Speaking at the Carnegie Endowment for International Peace earlier this month, Chairman of the Joint Chiefs of Staff Adm. Mike Mullen stressed the need for the U.S. to maintain open channels of communication with the government of Iran.
"Even in the darkest days of the Cold War," Mullen said, "we had links to the Soviet Union. We are not talking to Iran, so we don't understand each other." Asked whether he was "specifically talking about military to military contact, or a broader set of engagement between the two countries," Mullen replied, "I'm talking about any channel that's open. We've not had a direct link of communication with Iran since 1979...Any channel would be terrific."
While President Obama made talking to Iran a central element of his foreign policy agenda upon taking office, no one expected that it would be easy. Over the last three years, Iran's leaders have done nothing to change that pessimism. Always skeptical of the prospect of negotiating with Iran, U.S. conservatives have criticized President Obama's engagement policy from the start. Most recently, in his first big foreign policy address last Tuesday, Texas Governor Rick Perry scolded President Obama for "wasting precious time on a naïve policy of outreach" to Iran.
Even some early supporters of Obama's engagement policy have lost hope. In a New York Times op-ed this summer, the Brookings Institution's Suzanne Maloney and Ray Takeyh of the Council on Foreign Relations wrote: "Washington must appreciate that it is locked in a prolonged struggle for regional influence with one of its least predictable foes." In order to prevail in this conflict, the authors continued, "Washington must abandon any expectation that Tehran can be seduced or coerced to the negotiating table."
These sentiments are understandable. Almost two years have passed since the U.S. last held direct face-to-face talks with Iran in Vienna, a meeting which appeared to produce a deal in which Iran would transfer 75 percent of its Low Enriched Uranium stock for conversion to nuclear fuel. Brokered by the International Atomic Energy Agency (IAEA), with the backing of Russia and France, and supported by Iranian President Mahmoud Ahmadinejad, the deal soon fell apart after the Iranian supreme leader Ali Khamenei rejected it, and was therefore abandoned. Iran has still not suspended its uranium enrichment program, as required by U.N. Security Council Resolution 1696.
But while negotiations with Iran have not yet achieved their primary goal -- a solution to the standoff over Iran's nuclear program -- they have not been without important benefits.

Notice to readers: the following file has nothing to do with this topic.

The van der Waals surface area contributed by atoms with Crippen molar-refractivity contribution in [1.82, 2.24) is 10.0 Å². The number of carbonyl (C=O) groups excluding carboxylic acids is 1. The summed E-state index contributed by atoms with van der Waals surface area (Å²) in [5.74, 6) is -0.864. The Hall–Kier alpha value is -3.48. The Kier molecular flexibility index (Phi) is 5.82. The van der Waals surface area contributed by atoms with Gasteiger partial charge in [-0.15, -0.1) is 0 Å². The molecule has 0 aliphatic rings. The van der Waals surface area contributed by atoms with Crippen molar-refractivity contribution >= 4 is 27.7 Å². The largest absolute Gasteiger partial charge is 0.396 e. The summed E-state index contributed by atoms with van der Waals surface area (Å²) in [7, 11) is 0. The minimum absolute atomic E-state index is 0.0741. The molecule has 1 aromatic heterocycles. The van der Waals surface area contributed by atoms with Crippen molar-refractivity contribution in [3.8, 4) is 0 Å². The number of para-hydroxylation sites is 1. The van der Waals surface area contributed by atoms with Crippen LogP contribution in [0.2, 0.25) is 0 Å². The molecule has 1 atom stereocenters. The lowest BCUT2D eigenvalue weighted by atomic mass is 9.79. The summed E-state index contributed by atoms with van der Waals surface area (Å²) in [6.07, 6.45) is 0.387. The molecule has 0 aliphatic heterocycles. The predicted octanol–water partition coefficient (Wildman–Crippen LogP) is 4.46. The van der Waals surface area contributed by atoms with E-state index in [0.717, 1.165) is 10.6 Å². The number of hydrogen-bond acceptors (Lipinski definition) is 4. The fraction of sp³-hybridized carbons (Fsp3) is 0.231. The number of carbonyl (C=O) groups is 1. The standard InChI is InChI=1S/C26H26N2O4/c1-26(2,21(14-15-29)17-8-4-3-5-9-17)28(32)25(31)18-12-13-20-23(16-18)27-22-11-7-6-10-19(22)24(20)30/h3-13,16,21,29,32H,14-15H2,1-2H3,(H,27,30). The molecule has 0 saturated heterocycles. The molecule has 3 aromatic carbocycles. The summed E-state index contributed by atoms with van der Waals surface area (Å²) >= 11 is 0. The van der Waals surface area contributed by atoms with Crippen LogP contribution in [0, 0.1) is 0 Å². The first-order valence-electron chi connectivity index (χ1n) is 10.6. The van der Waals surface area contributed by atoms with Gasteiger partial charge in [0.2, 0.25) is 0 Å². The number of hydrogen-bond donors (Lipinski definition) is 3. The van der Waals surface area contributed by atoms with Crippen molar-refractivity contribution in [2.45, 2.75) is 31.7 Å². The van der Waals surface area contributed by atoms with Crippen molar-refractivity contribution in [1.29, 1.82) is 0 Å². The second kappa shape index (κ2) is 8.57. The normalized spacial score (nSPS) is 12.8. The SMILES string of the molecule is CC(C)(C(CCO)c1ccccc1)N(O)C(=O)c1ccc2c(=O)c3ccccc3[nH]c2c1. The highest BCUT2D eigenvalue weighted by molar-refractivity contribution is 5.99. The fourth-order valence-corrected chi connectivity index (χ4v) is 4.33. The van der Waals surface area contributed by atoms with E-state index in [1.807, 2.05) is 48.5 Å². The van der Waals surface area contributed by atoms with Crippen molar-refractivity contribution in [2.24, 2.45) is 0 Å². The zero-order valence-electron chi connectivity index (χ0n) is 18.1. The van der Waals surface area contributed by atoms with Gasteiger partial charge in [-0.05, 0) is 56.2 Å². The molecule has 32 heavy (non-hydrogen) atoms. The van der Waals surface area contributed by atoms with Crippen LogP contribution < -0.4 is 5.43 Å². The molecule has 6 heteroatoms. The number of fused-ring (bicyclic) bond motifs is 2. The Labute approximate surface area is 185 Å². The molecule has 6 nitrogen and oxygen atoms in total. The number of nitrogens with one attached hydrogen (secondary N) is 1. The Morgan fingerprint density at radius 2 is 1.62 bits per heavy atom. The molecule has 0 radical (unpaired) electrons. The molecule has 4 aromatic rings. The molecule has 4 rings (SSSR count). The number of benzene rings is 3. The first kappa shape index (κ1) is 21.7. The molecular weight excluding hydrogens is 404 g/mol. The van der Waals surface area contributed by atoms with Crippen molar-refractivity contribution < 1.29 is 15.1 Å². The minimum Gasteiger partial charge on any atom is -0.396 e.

Since President Obama agreed to talk directly to Iran almost three years ago, he has done more to isolate the Iranian government than President George W. Bush did in eight years in office. By engaging with the Islamic Republic, President Obama called its leaders' bluff. The Iranian government could no longer say that the U.S. is only interested in threatening and attacking Iran. Much to the disappointment of Iran's supreme leader Ali Khamenei, President Obama recognized the Islamic Republic and its leaders, and the U.S. government sat down and talked to their representatives.
While the P5+1 did not manage to convince the Iranian government to transfer 75 percent of Low Enriched Uranium in Vienna, the Obama administration's willingness to talk to Iran -- and Iran's refusal to make a deal -- enabled the U.S. to show the world (and, importantly, Iranians themselves) that it was Iran's leaders who were the impediment to reaching a deal. This move also brought Russia and China closer to the position of the U.S., as well as other partners who believed that tougher sanctions needed to be imposed on the Iranian government. The recent news that China has scaled back its investment in Iran's gas and oil sector should be particularly worrisome for Iran's leaders.
Obama's outstretched hand also made an impact on Iran's domestic politics. According to Iranian dissident Akbar Ganji, Obama's efforts to engage helped power the Green movement's challenge to the regime. "Obama offered a dialog with the Iran," Ganji said, "and this change in discourse immediately gave rise to that outpouring of sentiment against the Islamic Republic" after June 2009's disputed presidential election. Similarly, Nobel Peace Prize-winning Iranian human rights lawyer Shirin Ebadi said that, by showing a willingness to engage with Iran, Obama showed Iranians and the world "that it is the Iranian regime that doesn't want to talk." The specter of American hostility is a treasured propaganda tool of the Iranian regime. By engaging, President Obama denied them the use of this tool.